Gyula Teghze divided international courts of justice into two groups, and made a distinction between mixed courts and international courts proper. Mixed courts consisted of the natives of different states, were established by the mutual agreements of the states, though “they do not judge …. the cases of international legal subjects (i.e. states), but citizens.”[18] In today’s terms these courts would not be considered as international courts, simply because private persons may not counter each other during the vindication of any international legal right according to the current approach to international law. “International courts of justice proper” include the Permanent Court of Arbitration created by the Hague Convention of 1907, the Permanent International Court of Justice brought to life by the Covenant of the League of Nations, the Central-American International Court of Arbitration and the International Prize Court (this latter one has never been put into operation, as the Hague Convention of 1907 ordering the establishment of this court have not been ratified by the states involved).

Private persons as being subjects of international law were discussed by Gyula Teghze only in half a page; there he outlined previous teachings on private persons as legal subjects, and concluded that private persons held rights (including the right for vindicating their legal demands) exclusively from a practical point of view with the factual legal subjects being the states even these cases. The states vested their citizens with the position of international legal subjects in order to facilitate proceedings at the competent courts, still these private persons cannot be regarded as independent international legal subjects[19]. Nevertheless, it is interesting to note that Teghze did not rule out the possibility that in the course of time international law “would manifest itself as the right of a universal community coming before states that has the capacity to dominate not only the states, but other intrastate formations, moreover individuals, and against this community all the above, participating entities would act as particular legal subjects.”[20] Actually, it is one of the probable ideological backgrounds, reasons why private persons have been able to become international legal subjects as concerning human rights by today.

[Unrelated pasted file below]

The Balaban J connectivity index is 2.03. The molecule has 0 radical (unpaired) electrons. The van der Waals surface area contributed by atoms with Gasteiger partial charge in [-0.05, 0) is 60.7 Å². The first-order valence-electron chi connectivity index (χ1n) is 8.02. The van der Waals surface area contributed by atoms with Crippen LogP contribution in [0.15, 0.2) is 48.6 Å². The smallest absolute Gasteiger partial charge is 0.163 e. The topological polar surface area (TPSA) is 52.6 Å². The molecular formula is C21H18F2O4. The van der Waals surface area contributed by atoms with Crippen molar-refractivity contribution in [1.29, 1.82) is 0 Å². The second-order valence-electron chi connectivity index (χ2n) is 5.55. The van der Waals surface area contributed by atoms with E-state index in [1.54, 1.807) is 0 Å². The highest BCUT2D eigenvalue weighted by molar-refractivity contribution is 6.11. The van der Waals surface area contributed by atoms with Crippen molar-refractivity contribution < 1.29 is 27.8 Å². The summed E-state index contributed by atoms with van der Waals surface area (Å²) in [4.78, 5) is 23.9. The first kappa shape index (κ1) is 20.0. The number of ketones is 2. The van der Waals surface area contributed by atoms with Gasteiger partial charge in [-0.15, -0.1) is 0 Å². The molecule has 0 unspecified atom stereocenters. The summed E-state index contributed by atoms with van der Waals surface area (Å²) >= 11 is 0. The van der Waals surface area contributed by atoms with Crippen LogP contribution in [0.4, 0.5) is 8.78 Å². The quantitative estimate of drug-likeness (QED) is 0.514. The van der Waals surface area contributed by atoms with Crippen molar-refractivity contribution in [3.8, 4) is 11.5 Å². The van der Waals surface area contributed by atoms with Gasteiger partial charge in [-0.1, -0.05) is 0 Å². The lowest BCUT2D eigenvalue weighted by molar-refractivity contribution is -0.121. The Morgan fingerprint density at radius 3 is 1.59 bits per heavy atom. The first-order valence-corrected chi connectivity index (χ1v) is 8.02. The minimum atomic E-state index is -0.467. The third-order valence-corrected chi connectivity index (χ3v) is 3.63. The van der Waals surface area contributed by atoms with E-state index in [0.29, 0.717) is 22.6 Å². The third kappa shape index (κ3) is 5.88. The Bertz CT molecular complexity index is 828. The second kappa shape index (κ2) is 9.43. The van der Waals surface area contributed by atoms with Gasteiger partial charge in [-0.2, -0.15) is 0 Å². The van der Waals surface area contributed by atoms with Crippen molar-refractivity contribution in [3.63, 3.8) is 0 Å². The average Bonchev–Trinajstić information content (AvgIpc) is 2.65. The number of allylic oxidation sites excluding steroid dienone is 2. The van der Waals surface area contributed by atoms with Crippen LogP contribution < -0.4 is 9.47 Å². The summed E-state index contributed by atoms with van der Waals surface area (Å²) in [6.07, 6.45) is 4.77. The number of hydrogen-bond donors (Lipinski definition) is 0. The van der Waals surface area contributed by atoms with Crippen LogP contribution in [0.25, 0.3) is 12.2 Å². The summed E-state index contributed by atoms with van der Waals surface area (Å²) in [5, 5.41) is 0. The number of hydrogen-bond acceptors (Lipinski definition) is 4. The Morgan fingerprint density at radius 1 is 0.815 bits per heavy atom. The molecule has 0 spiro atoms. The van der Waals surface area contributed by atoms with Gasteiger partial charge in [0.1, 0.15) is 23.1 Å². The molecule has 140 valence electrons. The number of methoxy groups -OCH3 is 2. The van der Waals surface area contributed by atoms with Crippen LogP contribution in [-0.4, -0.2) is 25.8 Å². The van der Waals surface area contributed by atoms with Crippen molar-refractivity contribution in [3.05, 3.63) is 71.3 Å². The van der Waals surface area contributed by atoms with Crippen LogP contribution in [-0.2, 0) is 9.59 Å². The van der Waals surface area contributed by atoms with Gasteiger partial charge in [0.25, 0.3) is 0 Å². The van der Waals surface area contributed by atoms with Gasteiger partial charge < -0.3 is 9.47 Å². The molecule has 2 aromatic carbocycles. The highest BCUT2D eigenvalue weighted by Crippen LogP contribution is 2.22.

Sources of international law

Nowadays, finding the sources of international law is a fairly easy challenge, as several of them are included in Article 38 of the Statute of the International Court of Justice seated in the Hague (it is to be remembered, however, that there exist law sources that are not presented in the said Statute). Obviously this “aid” was not available to Gyula Teghze when compiling his handbook, though he was able to specify the required law sources similarly to the those of the latter-day Statute. According to Teghze, the sources of international law embraced customs, treaties, decisions by international courts of justice, writings by publicists, legislative acts by the individual states and decisions of their own courts of justice. From among them, customs, treaties and court decisions are direct law sources, that is “law originates from them directly”, while writings by publicists, state legislative acts and decisions by the national courts can be considered as indirect law sources, because “they create law indirectly.”[21]